all of the miles on the clock. I asked him to keep me in mind should he ever want to sell it, and 12 months later he told me to bring $200 and take it home; his son-in-law was has­sling him for the car, purely to flip it and make some money. I promised Lau­rie I would keep the FC and im­me­di­ately got to work re­build­ing it. I took it back a year later, re­painted and look­ing schmick, and took old Lau­rie for a drive; he lit­er­ally burst into tears and was just so happy his beloved FC had gone to a good home. I love my grey mo­tors, and this car has a mild 138 with twin carbs and a de­cent cam. It still has the old three-on-the-tree and is onto its third re­spray. I usu­ally paint it ev­ery decade!”

06: Long-term own­er­ship is in Lane’s DNA nowa­days, and this beaut HR sedan has been a part of his fleet since 2006. Bought out of the old pa­per Trad­ing Post for $4000, the HR was a hot­tie with a tough 202 run­ning triple SUS and plenty of pe­riod cool­ness. “It went like stink but was al­ways break­ing rocker posts; the val­ve­train was con­stantly on edge,” Lane says. “I fit­ted a mild 179 just to re­turn some re­li­a­bil­ity, but I still have the old hot­tie mo­tor here, which I’ll re­build and fix its is­sues while I’m at it.” And how tough do 13-inch US Rac­ers still look on early Hold­ens – Lane’s HR uses a To­rana diff to squeeze them un­der the low arse.

07: LANE’S dad Neville bought this Mor­ris Mi­nor con­vert­ible back in 1971 for $20 – the re­ceipt is still in the glove­box – and it sat in his garage on the back-burner for 30 years be­fore he com­pletely re­built it. “It still runs the orig­i­nal side­valve four-cylin­der, and he drove it reg­u­larly be­fore pass­ing away in 2008,” Lane says. “I get it out now and then and am amazed how he could even drive it. He was a tall guy, so it must have been a tight squeeze!”

08: WHEN it comes to Aussie mo­tor­ing, Lane is a diehard Holden fan, but he couldn’t pass up this neat AP5 Valiant Sa­fari wagon he spot­ted as a road­side sale a decade ago. “I was work­ing at Beach­mere, north of Bris­bane, and made the boss swing around so I could go back and check it out,” he laughs. “The body, paint and in­te­rior is pretty much as-is, but the slant donk had a nasty miss so I man­aged to get it a lit­tle cheaper. I brought the car home, sorted the head – it had bent a valve – and have been cruis­ing it ever since. This wagon runs and drives beau­ti­fully and smooth and is so com­fort­able; there re­ally is no com­par­i­son to the Hold­ens and Fal­cons of that time.”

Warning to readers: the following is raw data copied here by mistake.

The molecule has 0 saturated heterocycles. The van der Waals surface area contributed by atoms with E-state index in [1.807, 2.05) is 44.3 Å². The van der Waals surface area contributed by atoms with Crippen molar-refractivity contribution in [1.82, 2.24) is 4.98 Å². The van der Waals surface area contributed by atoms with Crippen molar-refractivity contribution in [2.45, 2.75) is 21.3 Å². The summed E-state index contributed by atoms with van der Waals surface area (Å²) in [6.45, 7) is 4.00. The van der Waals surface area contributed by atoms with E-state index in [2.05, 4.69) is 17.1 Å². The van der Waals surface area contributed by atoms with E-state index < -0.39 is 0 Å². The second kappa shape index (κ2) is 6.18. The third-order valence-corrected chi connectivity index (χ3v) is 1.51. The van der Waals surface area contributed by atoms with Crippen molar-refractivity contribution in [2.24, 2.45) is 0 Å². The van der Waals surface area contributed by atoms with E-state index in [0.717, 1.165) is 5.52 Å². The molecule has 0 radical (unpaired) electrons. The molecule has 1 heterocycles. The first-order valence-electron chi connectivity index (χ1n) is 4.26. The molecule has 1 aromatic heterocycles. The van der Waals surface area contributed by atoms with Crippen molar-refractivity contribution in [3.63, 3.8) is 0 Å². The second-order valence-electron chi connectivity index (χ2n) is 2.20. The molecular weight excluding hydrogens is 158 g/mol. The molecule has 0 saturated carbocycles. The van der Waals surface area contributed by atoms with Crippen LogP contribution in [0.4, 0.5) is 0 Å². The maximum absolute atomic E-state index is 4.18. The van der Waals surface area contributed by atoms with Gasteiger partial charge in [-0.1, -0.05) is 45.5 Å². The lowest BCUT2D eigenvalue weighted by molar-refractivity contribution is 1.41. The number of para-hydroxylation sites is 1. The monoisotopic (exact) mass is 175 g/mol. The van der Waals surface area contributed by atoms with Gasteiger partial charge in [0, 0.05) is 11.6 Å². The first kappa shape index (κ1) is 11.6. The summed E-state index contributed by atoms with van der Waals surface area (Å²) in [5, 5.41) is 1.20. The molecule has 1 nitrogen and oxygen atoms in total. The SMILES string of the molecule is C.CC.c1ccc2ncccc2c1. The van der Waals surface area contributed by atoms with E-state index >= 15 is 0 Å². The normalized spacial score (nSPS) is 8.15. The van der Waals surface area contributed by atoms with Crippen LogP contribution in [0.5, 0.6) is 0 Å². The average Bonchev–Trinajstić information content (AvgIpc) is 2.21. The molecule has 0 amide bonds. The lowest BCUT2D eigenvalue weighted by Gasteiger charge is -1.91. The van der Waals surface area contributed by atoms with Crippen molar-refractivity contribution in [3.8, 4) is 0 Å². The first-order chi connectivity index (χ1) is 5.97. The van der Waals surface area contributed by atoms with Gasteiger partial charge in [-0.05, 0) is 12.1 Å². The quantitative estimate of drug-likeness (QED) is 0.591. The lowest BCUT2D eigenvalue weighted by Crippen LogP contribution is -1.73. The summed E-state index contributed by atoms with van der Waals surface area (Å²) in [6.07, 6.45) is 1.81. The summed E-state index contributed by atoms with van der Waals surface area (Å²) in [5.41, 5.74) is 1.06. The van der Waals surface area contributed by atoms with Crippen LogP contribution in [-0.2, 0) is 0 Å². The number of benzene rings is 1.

09: WITH a tidy grey-pow­ered FC streeter un­der his belt, Lane was keen to hit his lo­cal War­wick eighth-mile strip with some­thing tougher, so he built this sec­ond two-tone sedan. “I ac­tu­ally bought this car many years ago as a stripped project that was left be­hind at a rental prop­erty,” he says. “It was an eight-year build and runs a hot grey mo­tor with a solid Tighe cam, 12:1 pis­tons and a 500 Hol­ley, backed by an HQ three-speed and an early Hilux diff – it bolted per­fectly to the FC leaf springs! The best I’ve run is a 10.4 at War­wick, but I’d re­ally love to get it down the quar­ter. It’d be nice to ac­tu­ally wind it out in third gear!” The in­scrip­tion on the glove­box is in mem­ory of his dad Neville; Snips was Neville’s nick­name for many decades, born from the sim­i­lar­ity of ‘Par­sons’ to ‘parsnips’.